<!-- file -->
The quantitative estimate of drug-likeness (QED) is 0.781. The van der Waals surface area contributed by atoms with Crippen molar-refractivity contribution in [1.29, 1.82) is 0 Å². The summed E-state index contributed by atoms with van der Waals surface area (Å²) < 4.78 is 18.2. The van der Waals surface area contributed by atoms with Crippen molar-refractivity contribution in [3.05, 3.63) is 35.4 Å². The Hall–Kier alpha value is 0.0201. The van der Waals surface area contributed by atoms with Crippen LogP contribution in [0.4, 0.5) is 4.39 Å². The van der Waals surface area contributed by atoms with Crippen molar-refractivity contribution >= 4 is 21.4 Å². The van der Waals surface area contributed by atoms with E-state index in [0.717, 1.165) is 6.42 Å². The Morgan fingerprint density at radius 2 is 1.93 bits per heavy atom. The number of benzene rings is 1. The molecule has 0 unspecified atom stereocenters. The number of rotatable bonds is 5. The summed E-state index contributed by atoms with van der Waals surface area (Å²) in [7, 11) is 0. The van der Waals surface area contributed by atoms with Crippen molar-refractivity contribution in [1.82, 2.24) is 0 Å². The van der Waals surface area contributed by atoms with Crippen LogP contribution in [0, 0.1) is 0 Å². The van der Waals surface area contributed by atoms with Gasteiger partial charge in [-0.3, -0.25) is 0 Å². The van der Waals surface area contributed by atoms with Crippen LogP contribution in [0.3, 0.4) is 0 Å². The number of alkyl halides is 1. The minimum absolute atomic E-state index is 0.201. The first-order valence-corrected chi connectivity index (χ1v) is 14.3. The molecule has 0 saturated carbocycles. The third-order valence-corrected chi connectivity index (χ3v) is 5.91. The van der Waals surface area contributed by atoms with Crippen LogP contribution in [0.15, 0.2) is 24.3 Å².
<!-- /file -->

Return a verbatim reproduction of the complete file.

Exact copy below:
The quantitative estimate of drug-likeness (QED) is 0.781. The van der Waals surface area contributed by atoms with Crippen molar-refractivity contribution in [1.29, 1.82) is 0 Å². The summed E-state index contributed by atoms with van der Waals surface area (Å²) < 4.78 is 18.2. The van der Waals surface area contributed by atoms with Crippen molar-refractivity contribution in [3.05, 3.63) is 35.4 Å². The Hall–Kier alpha value is 0.0201. The van der Waals surface area contributed by atoms with Crippen LogP contribution in [0.4, 0.5) is 4.39 Å². The van der Waals surface area contributed by atoms with Crippen molar-refractivity contribution >= 4 is 21.4 Å². The van der Waals surface area contributed by atoms with E-state index in [0.717, 1.165) is 6.42 Å². The Morgan fingerprint density at radius 2 is 1.93 bits per heavy atom. The number of benzene rings is 1. The molecule has 0 unspecified atom stereocenters. The number of rotatable bonds is 5. The summed E-state index contributed by atoms with van der Waals surface area (Å²) in [7, 11) is 0. The van der Waals surface area contributed by atoms with Crippen molar-refractivity contribution in [1.82, 2.24) is 0 Å². The van der Waals surface area contributed by atoms with Crippen LogP contribution in [0, 0.1) is 0 Å². The van der Waals surface area contributed by atoms with Gasteiger partial charge in [-0.3, -0.25) is 0 Å². The van der Waals surface area contributed by atoms with Crippen LogP contribution in [0.3, 0.4) is 0 Å². The number of alkyl halides is 1. The minimum absolute atomic E-state index is 0.201. The first-order valence-corrected chi connectivity index (χ1v) is 14.3. The molecule has 0 saturated carbocycles. The third-order valence-corrected chi connectivity index (χ3v) is 5.91. The van der Waals surface area contributed by atoms with Crippen LogP contribution in [0.15, 0.2) is 24.3 Å².